Get a Life that Doesn't Suck

Michelle DeAngelis has put in the time in the real world. She has had to manage employees at a large company, and has consulted with many companies on how to motivate their workers. The place she is trying to get people to is one where they are happy, enjoying life, feeling rewarded in work and having fun with their friends and family. However, so many people feel trapped in their world that they dismiss any sort of "the world can be better" dialogue. Instead, Michelle is coming at it from another angle. If you feel your life sucks, here is how to get out of that quagmire. This is a message which will appeal to MANY people.

The book begins with a quiz to evaluate just how bad things are right now. You look at your life from a variety of angles - health, love, and so on. You figure out for you personally where the fixing has to start. Then she breaks down the instructions into ten areas:

* having a choice
* mentally having a positive outlook
* taking action
* being healthy
* developing a system
* being OK with surprises
* loving yourself and others
* saying what you mean, meaning what you say
* giving and being grateful
* having fun

She is very clear on saying that the trap many people fall into - of saying "I'll be happy when x happens" is the poison you've got to purge from your system. You can't wait for the future to be happy. You need to learn to be happy now, and to build on that.

We all get hit with lightning bolts that we have to handle. Her advice for those is to:

Acknowledge the issue
Choose a new reaction
Kick it into gear

She gives many great examples of people caught in what might seem impossible situations - but by taking a step back and really thinking about it they were able to find workable situations.

This is not just about mental joy. "People with higher happiness scores on psychological tests have up to 50% more antibodies," she reports. You actually become physically more healthy, the more you are able to find joy in your daily life. Part of this is due to neuroplasty - that what you think about a great deal actually affects your brain's pathways. If you learn to handle stress well, it becomes a normal thing to you. If you learn to find pleasure in your morning cup of coffee, then it affects your entire day.

A hard concept for many people to grasp is "no one can 'make' you feel an emotion". She goves over this in detail, giving examples. Emotions happen in your head. It can be hard at first, but you can re-train your brain on how to react, to have a much healthier reaction that serves you far better than the one you currently have as your knee-jerk solution. It doesn't matter if it takes a while to get the hang of your new techniques. She quotes a Japanese proverb - "Fall down seven times, get up eight." If you keep at it, you will succeed.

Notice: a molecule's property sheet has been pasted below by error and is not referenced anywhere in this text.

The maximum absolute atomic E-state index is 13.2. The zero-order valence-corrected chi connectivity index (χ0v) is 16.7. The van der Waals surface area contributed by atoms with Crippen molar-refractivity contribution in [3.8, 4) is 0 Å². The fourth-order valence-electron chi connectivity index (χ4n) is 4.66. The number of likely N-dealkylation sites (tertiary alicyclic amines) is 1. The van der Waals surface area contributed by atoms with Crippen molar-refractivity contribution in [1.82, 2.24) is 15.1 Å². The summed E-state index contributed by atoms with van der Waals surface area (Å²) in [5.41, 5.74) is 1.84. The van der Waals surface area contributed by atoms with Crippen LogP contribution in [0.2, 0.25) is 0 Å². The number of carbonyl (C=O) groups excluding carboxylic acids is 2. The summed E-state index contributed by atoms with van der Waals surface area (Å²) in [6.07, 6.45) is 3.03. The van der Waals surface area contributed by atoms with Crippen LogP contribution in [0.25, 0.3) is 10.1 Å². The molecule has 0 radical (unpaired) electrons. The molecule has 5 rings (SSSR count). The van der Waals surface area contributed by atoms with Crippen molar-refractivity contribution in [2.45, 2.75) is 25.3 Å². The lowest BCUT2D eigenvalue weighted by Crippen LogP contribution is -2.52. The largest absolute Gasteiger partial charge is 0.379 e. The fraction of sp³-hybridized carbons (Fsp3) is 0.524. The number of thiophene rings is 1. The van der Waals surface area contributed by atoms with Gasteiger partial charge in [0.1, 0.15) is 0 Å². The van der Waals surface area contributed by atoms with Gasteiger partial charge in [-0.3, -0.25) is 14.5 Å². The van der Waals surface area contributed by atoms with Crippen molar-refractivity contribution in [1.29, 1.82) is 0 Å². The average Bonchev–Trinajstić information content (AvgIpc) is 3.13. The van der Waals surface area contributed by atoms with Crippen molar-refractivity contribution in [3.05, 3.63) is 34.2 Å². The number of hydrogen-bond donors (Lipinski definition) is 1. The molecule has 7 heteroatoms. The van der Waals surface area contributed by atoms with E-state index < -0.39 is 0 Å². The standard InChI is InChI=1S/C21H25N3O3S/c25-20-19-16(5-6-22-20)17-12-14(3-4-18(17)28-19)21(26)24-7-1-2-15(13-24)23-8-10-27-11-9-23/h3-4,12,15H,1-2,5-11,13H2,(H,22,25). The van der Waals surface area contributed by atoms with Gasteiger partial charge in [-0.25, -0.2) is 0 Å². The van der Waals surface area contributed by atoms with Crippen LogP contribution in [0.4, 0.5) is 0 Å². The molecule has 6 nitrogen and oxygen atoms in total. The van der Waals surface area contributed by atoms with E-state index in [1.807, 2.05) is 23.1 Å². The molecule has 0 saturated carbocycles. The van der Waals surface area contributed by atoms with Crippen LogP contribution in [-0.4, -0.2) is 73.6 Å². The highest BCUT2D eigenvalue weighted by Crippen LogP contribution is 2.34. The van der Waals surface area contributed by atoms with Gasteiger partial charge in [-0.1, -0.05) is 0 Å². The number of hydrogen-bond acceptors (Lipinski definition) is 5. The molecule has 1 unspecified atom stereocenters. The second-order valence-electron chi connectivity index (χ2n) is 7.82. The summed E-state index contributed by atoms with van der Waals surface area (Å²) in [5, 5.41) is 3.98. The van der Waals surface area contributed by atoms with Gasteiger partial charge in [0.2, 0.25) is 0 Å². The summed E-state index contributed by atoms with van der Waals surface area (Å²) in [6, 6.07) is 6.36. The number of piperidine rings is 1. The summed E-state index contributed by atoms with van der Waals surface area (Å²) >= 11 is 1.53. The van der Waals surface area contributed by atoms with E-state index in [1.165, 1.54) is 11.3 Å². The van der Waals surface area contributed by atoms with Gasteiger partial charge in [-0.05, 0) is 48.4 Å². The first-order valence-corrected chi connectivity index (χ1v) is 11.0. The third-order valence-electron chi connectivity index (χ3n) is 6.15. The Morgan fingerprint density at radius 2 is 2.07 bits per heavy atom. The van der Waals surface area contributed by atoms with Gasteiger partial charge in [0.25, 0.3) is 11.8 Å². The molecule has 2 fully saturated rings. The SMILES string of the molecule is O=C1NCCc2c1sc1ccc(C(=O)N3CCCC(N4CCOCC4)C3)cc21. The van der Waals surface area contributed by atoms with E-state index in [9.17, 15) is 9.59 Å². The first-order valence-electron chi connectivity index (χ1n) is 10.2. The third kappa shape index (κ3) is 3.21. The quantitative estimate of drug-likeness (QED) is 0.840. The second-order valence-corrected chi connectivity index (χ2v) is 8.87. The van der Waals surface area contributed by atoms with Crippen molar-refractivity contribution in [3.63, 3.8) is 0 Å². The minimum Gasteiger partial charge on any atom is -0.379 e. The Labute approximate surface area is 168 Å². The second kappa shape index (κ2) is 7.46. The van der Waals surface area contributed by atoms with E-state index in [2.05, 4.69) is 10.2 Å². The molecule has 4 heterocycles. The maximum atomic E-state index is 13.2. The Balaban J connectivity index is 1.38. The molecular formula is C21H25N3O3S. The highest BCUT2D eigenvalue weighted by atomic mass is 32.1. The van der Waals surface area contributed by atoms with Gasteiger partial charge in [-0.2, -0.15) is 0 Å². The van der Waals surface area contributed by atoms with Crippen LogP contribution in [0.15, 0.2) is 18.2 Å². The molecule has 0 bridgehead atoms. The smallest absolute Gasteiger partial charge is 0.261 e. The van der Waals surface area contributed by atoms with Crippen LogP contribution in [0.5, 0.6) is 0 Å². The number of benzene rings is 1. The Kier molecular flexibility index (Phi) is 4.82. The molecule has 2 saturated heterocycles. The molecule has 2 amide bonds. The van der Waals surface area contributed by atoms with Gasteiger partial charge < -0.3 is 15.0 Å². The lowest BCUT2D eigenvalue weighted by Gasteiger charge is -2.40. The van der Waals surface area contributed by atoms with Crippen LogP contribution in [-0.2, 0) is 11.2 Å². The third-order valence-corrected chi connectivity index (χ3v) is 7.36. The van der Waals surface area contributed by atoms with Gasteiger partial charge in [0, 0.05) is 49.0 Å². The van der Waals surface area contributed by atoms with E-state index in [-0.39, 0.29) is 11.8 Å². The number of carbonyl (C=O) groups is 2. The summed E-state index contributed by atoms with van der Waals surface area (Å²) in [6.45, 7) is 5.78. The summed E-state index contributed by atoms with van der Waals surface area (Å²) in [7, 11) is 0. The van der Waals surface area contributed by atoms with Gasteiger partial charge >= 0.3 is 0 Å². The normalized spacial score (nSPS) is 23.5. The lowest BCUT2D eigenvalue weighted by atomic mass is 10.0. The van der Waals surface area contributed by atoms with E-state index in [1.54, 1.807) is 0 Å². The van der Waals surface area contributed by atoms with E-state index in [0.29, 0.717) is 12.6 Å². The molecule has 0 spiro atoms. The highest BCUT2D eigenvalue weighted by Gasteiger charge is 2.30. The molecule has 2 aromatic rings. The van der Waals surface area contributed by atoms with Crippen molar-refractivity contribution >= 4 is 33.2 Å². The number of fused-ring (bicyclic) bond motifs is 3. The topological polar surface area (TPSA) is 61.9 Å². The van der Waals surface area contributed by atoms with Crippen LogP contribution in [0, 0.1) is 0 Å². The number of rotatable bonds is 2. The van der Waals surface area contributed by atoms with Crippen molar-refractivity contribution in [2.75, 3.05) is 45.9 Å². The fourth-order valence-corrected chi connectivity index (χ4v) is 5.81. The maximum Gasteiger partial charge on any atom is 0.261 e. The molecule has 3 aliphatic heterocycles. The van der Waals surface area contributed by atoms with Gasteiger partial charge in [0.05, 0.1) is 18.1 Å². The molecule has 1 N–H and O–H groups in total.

Another great mental image she provides if of the logjam. If everything is all jammed up and gummed and stuck, don't stress about the entire situation. Find just one log, just one item, and focus on that. It could be that unsticking that one problem will help everything work out.

The book is just amazingly full of this type of helpful, specific information. She points out that releasing grudges is NOT about condoning the person's "bad" behavior - but rather about freeing your own mental state to be more calm and content. "Say what you mean and do what you say" also removes a lot of stress from life. She points out "you get what you tolerate" - that by setting boundaries, even if it's hard at first, you make your life much better. Even simple things like eating healthily every few hours to maintain an even metabolism can make a huge difference.

One of the amazing stories here that really stood out to me is that a paper in DC hired a world class violinist to play a $3.5 million dollar Stradivarious violion in a metro station. Only **seven** adults stopped to listen to him, realizing something amazing was going on!! However, EVERY kid stopped to stare. We need to regain that child-like awareness of the world around us, and the ability to see the beauty in our lives.

If I had one minor complaint about the book, it was an example she gave of having to once trim a multi-million dollar budget by 15%, and she was only given 3 days to do it in. She was also about to get on a plane to Russia. Her solution was to just cut everything (including salaries) by 15% and call it done. She had probably a 20-hour flight ahead of her!! Why not tuck the files into her bags, stretch out on the plane, work on it in a leisurely fashion and then call in her results from Russia? That would seem the saner response. I don't like "quick" solutions that are bad. I like intelligent solutions that are optimized.

Still, that was just one example in a book that does a great job of combining Buddhist insight, Christian charity and a plethora of other systems into one easy to read, easy to understand book. Michelle did an awesome job here. Highly recommended.

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